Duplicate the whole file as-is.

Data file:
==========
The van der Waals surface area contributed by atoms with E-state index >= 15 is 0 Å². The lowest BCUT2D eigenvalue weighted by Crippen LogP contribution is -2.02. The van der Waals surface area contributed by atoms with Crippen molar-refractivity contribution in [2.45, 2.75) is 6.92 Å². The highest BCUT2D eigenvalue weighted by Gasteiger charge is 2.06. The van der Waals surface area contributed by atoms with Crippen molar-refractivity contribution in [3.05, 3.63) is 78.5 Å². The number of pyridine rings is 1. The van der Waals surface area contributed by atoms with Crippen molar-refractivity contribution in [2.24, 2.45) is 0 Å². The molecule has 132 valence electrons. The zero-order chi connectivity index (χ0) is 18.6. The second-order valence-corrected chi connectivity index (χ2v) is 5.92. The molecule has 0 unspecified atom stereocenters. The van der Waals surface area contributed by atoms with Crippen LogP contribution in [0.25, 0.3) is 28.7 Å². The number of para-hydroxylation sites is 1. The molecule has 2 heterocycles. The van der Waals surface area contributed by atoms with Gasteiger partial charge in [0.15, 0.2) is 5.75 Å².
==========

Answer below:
The van der Waals surface area contributed by atoms with E-state index >= 15 is 0 Å². The lowest BCUT2D eigenvalue weighted by Crippen LogP contribution is -2.02. The van der Waals surface area contributed by atoms with Crippen molar-refractivity contribution in [2.45, 2.75) is 6.92 Å². The highest BCUT2D eigenvalue weighted by Gasteiger charge is 2.06. The van der Waals surface area contributed by atoms with Crippen molar-refractivity contribution in [3.05, 3.63) is 78.5 Å². The number of pyridine rings is 1. The van der Waals surface area contributed by atoms with Crippen molar-refractivity contribution in [2.24, 2.45) is 0 Å². The molecule has 132 valence electrons. The zero-order chi connectivity index (χ0) is 18.6. The second-order valence-corrected chi connectivity index (χ2v) is 5.92. The molecule has 0 unspecified atom stereocenters. The van der Waals surface area contributed by atoms with Crippen LogP contribution in [0.25, 0.3) is 28.7 Å². The number of para-hydroxylation sites is 1. The molecule has 2 heterocycles. The van der Waals surface area contributed by atoms with Gasteiger partial charge in [0.15, 0.2) is 5.75 Å².